Coco Chanel

It's a rainy morning on the outskirts of Paris, the sky as grey as the puddles of mud churned up outside a nondescript warehouse; but, inside, something magical is happening. Walk along several dark and grimy corridors, and suddenly you see a room inside a room – like a Chinese box or a conjuring trick – where light streams out of the windows into the cavernous gloom. Navigate a path through the cameramen and film crew, and you find yourself within the inner sanctum of Coco Chanel.
Or at least that's what it looks like on the set of Anne Fontaine's film, Coco Chanel, where an eerily accurate version of the designer's famous couture salon has been recreated down to the last detail, with a vase of white peonies on the glass-topped table, and the gleam of crystal chandeliers reflected in the mirrored walls.
An etiolated model glides across the room, wearing a silvery-grey ankle-length gown; another stalks past in an exquisite pale gold sequinned dress; and more costumes hang from a gilt clothes rail, swathed in white silk shrouds, like gossamer ghosts. And then you see her, Audrey Tautou, the star of the film; a tiny gamine, eyes as dark as her black bobbed hair, mouth slightly down-turned in a moue of disapproval, scissors in one hand, a cigarette in the other. 'Astonishing,' says a curator from the Chanel archive, who is working on the set today –part guardian to the precious vintage pieces that have been borrowed for the filming, and part adviser on period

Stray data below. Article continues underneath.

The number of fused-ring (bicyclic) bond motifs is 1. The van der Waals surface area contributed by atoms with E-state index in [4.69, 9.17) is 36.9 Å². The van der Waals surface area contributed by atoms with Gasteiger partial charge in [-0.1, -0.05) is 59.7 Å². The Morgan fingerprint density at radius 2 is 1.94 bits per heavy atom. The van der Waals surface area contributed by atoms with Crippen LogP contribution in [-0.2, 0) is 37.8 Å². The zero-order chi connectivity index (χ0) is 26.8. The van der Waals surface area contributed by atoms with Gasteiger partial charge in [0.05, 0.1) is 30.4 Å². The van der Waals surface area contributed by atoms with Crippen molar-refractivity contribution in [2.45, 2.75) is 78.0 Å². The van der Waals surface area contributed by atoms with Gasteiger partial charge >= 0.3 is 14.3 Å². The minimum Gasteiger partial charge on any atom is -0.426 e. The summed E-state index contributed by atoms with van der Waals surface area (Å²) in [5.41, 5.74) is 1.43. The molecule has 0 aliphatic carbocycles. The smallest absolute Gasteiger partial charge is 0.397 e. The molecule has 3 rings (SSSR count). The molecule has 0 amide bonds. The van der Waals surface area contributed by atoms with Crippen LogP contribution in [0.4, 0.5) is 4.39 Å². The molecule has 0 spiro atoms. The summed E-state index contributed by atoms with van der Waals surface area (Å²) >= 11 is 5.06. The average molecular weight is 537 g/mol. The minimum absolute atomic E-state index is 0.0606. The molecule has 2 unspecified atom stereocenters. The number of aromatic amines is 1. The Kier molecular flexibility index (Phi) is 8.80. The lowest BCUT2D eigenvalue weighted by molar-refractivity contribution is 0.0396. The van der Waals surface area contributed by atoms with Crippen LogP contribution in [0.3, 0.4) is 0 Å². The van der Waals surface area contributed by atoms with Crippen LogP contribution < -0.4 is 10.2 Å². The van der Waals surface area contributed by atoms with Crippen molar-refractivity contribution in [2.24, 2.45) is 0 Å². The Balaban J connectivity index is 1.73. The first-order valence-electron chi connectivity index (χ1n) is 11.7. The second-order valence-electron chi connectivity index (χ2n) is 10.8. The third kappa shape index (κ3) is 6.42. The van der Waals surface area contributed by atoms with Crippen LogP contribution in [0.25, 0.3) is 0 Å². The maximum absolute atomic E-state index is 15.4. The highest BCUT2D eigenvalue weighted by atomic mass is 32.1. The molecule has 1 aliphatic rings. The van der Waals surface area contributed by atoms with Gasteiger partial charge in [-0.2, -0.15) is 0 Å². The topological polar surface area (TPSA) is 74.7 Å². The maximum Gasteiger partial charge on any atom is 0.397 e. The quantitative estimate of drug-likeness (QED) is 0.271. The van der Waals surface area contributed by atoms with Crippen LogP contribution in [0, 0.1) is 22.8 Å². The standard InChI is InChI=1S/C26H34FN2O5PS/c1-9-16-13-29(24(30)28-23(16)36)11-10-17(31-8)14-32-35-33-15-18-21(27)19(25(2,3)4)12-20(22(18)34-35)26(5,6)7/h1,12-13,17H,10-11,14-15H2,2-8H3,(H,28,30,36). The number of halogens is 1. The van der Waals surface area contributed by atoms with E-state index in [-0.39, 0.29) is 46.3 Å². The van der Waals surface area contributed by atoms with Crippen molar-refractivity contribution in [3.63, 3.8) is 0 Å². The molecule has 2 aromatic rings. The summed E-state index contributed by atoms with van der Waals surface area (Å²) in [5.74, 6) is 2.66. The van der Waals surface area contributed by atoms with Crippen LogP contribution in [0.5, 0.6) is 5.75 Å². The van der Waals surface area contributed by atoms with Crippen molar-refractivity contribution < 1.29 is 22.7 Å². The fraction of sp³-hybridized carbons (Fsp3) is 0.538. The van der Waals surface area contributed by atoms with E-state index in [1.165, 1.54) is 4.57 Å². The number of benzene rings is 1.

detail. 'It's like seeing Mademoiselle Chanel in the flesh.'

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